Google’s new technology-pushing video game cloud streaming service is set to launch on November 19th for those who opted for the Founder’s Edition, with a starting lineup of twelve titles. With the launch date fast approaching, at least one developer has been open about sharing concerns about Google’s history of cancelling projects that underperform after a few months or years.
The puzzle game Kine is one of Google Stadia’s launch titles, and Kine developer Gwen Frey shared some insight at PAX West on working with both Google and the Epic Games Store to distribute the game, recently published by GamesInustry.biz. Kine is also available digitally on several digital platforms.
“The biggest complaint most developers have with Stadia is the fear that Google is just going to cancel it,” Frey told GamesIndustry.biz. “Nobody ever says, ‘Oh, it’s not going to work,’ or ‘Streaming isn’t the future.’ Everyone accepts that streaming is pretty much inevitable. The biggest concern with Stadia is that it might not exist.”
Despite sharing the view that there is a chance for Google to decide to sunset Stadia in the future, Frey still thinks that letting those concerns get in the way of partnering with Stadia is “kind of silly.” “Working in tech, you have to be willing to make bold moves and try things that could fail,” Frey explained. “And yeah, Google’s canceled a lot of projects. But I also have a Pixel in my pocket, I’m using Google Maps to get around. I only got here because my Google Calendar told me to get here by giving me a prompt in Gmail. It’s not like Google cancels eery fucking thing they make.”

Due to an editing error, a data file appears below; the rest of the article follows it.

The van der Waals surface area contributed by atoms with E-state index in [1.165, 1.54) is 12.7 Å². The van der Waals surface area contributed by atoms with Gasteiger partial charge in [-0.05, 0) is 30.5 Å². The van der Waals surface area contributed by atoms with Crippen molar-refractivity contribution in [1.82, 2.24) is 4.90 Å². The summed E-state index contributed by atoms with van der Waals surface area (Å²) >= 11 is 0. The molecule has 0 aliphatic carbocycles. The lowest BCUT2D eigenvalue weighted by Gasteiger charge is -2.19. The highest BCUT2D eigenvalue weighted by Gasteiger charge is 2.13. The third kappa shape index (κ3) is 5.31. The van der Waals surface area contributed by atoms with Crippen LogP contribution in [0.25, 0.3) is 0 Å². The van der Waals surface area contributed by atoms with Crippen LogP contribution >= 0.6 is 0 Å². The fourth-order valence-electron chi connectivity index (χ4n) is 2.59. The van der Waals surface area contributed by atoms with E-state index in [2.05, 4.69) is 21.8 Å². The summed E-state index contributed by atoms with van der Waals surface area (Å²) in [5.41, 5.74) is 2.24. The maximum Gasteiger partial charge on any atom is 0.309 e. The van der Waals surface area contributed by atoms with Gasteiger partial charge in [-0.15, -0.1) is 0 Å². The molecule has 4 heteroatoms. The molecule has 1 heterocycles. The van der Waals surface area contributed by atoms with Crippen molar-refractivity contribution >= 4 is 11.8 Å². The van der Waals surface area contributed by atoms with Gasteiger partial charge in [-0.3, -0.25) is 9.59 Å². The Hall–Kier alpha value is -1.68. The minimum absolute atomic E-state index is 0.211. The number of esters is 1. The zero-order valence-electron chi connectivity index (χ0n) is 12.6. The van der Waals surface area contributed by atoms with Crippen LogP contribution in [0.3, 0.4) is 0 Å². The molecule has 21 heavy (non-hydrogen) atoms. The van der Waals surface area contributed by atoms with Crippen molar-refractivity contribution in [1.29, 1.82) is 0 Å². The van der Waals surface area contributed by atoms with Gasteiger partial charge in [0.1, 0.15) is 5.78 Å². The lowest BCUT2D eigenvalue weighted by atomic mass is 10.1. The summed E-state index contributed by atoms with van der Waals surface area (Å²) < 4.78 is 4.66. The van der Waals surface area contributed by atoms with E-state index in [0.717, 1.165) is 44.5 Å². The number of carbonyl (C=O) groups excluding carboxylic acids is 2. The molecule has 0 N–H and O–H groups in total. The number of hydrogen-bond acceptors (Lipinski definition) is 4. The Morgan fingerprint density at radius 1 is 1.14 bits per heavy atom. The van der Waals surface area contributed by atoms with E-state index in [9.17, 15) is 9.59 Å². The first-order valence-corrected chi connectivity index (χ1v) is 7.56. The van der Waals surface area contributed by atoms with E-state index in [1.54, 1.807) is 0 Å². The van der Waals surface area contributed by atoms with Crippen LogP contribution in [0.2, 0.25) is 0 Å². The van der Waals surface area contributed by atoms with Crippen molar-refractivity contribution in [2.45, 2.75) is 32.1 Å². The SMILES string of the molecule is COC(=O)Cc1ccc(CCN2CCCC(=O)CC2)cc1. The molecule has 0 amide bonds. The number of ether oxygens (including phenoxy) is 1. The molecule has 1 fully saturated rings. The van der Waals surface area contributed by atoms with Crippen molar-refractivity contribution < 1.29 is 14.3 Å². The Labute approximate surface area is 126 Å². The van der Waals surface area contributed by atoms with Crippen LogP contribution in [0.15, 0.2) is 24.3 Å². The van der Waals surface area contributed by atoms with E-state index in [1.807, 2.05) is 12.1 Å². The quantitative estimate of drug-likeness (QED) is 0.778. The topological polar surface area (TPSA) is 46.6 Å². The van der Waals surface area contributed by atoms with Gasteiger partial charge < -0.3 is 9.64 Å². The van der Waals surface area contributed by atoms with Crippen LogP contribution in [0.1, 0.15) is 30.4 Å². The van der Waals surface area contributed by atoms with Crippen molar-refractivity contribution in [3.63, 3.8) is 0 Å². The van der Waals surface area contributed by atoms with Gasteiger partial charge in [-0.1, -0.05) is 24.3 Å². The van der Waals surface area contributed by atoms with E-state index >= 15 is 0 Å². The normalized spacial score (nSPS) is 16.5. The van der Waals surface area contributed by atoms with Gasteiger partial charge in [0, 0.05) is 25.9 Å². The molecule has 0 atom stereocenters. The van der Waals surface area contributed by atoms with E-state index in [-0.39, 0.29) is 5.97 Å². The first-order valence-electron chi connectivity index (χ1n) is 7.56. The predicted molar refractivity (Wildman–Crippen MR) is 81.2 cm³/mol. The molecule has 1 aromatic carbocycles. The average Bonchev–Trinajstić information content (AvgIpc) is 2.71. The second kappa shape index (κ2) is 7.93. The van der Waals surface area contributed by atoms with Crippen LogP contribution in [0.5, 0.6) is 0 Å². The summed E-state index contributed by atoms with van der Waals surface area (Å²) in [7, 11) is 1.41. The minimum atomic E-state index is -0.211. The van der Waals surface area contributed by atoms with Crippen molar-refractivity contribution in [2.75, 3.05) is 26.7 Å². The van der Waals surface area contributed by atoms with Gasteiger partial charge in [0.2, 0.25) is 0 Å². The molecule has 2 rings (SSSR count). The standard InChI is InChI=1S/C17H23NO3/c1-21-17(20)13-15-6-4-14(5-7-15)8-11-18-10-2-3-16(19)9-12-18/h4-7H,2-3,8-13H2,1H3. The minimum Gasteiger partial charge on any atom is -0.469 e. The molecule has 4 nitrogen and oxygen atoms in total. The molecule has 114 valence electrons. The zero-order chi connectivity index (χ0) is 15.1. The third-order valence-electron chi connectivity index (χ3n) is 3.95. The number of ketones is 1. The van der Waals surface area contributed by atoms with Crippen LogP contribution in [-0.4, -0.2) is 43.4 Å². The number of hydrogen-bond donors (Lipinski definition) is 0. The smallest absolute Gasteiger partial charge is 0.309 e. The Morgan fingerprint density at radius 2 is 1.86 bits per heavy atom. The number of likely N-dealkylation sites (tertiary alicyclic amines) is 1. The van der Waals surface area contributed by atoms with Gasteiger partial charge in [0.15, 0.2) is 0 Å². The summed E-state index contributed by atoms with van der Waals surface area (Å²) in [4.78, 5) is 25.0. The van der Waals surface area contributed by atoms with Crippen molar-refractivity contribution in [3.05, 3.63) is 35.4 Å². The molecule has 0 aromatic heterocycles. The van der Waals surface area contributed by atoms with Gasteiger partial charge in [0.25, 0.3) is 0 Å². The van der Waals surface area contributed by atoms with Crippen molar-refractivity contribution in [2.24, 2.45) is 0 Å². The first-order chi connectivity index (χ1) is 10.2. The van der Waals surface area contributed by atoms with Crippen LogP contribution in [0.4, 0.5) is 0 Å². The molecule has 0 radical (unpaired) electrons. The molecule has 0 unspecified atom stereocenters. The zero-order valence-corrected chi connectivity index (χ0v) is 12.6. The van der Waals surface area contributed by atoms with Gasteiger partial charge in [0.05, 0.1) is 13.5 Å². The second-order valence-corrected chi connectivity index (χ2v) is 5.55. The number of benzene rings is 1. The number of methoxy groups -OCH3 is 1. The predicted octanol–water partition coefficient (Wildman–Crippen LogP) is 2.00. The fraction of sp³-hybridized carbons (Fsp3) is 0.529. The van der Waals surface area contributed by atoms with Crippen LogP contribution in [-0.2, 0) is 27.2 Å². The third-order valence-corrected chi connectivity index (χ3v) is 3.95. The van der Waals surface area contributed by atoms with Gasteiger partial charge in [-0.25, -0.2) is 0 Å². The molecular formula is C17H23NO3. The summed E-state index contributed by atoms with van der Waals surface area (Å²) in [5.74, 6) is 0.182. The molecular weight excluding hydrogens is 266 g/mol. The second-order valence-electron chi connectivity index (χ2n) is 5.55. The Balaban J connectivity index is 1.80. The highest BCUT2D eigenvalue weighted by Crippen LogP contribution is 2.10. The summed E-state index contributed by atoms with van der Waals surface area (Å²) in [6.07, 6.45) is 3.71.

Google has shared similar sentiments in the past responding to concerns that Stadia might not be in it for the long haul. Stadia’s Director of Product Andrey Doronichev spoke to Ars Technica in July of this year and stressed that Google’s commitment to Stadia is on par with its commitment to its most ubiquitous services, including Gmail and Google Docs. “Nothing in life is certain, but we’re committed to making Stadia a success…. Of course, it’s OK to doubt my words. There’s nothing I can say now to make you believe if you don’t. But what we can do is launch the service and continue investing in it for years to come.”
The worry that Stadia won’t see a long lifecycle is important to consumers as well, as Stadia will require users of the streaming service to pay for the majority of titles, not rent them like a video game version of Netflix. According to Jack Buser, Google’s Director of Games, Stadia “will sell these games like any other digital storefront.” Being cloud content only, there’s no guarantee that these investments will still be playable should Google terminate the Stadia service.
Frey also told Gamesindustry.biz that she feels Google’s Stadia strategy is limited, only “pushing Stadia in a direction to compete with consoles,” referring to Stadia ports of console games that might not be taking advantage of the Stadia-exclusive power of their cloud data centers. Grid on Google Stadia uses this resource to enable a 40-player mode that is “not possible” on other platforms.
Frey also feels that Stadia is focused on “territories where there are a lot of consoles and where the internet is very good, so in the short-term I think it won’t reach its full potential. I don’t even think they want to have a super-strong launch. I get the sense that they want to scale slowly and see where this goes.”
Google Stadia launches on November 19th, with “weekly updates” planned that will add features and more playable titles.